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New Guide Offers Tips on Speeding Changeovers

By: James Callari 27. August 2014

 

Time, as the old adage goes, is money. This is certainly true for custom processors, who in large part are able to pay their bills based on how quickly they are able to transition from one job to the next. It makes no difference whether you are involved in injection molding, extrusion, blow molding or any other process; you don't make money if your not making parts.

 

There’s some help along the way. Check out  How to Reduce Changeover Time and Increase Throughput, available on line from Polymer Ohio and its subsidiary, OH!Manufacturing.

 

Does $1.8 million sound like a lot of cash. According to the guide, that's what it costs for a one-hour daily changeover on a fairly significant packaging project with the line running 240 days per year. Many manufacturers don’t even realize how much money is slipping out the door because they aren’t measuring properly. Maybe there are techniques where you can cut that time in half.

 

Can you improve your changeover procedures? Click here and download the PDF.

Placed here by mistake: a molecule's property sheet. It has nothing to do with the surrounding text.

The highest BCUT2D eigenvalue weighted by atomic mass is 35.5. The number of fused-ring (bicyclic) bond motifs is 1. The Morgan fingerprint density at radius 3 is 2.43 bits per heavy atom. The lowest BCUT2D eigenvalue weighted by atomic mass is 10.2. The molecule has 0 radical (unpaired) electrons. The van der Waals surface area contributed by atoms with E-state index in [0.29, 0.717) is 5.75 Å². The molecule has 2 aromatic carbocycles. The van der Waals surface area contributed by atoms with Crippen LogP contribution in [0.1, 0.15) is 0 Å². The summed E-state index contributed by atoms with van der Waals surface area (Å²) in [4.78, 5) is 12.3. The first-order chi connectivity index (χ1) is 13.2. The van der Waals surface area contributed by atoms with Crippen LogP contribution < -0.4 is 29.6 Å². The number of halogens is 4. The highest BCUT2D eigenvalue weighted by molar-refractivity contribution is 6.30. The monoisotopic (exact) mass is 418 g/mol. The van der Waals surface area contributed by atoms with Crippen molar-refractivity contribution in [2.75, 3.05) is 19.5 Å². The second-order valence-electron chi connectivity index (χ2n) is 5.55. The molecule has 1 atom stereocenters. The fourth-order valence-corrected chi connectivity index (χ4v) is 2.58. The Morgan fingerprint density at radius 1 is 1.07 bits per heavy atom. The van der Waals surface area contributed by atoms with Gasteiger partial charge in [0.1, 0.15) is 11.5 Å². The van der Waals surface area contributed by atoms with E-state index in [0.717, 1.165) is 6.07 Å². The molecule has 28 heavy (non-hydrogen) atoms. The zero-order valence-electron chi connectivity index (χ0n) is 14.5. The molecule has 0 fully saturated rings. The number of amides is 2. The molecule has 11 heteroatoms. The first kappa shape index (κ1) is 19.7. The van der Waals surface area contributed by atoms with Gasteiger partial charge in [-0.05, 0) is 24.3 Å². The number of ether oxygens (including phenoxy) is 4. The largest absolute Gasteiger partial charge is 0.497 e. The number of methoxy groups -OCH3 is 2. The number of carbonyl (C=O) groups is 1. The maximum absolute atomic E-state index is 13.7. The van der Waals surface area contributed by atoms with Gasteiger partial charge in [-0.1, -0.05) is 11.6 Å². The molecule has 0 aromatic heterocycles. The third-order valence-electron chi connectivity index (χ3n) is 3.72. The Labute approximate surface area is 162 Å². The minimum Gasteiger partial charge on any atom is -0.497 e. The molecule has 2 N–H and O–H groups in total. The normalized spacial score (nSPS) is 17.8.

First-Ever Conference Planned on Conformal Cooling

By: James Callari 22. August 2014

Robert A. Beard & Associates, Inc. a well-known provider of technical, engineering and management support for plastics and Plastic Technologies, Inc. (PTI), a global leader in plastic-based package development is announcing the inaugural 2014 Conformal Cooling Conference.

 

The conference, Injection Molding Technology for Increased Efficiency and Profitability,  is aimed at helping OEMs, injection molders, and moldmakers to learn more about the advantages of conformal cooling.

 

The event will take place on Wednesday, September 17, 2014 at Automation Alley, Troy, Mich. Fees are $ 495.00, which includes lunch and any conference related materials. The session will begin 8:30 AM, with registration open at 8:00 AM.

 

Beard calls conformal cooling of injection molds "a game changer in the molding industry." Typical cycle reductions of 20% - 40% can be realized, lower reject rates are accomplished because of uniform cooling and stronger parts are achieved through lower molded-in stress.

 

“This technology accelerates the speed of heat transfer and does so more evenly on curved and complex geometry than with conventional molds. This results in improved quality and increased profitability,” states Beard. Click here for an article Beard wrote on the subject in the June 2014 issue of Plastics Technology.

 

Presentations will include:

 

  • Jeff Higgins, Moldflow Corp.: The Design & Analysis of Conformal Cooling Channels.

 

  • Reiner Westoff, Contura MTC GmbH: Vacuum Brazed Conformal Cooled Molds and  Rapid Heat Rapid Cool Process.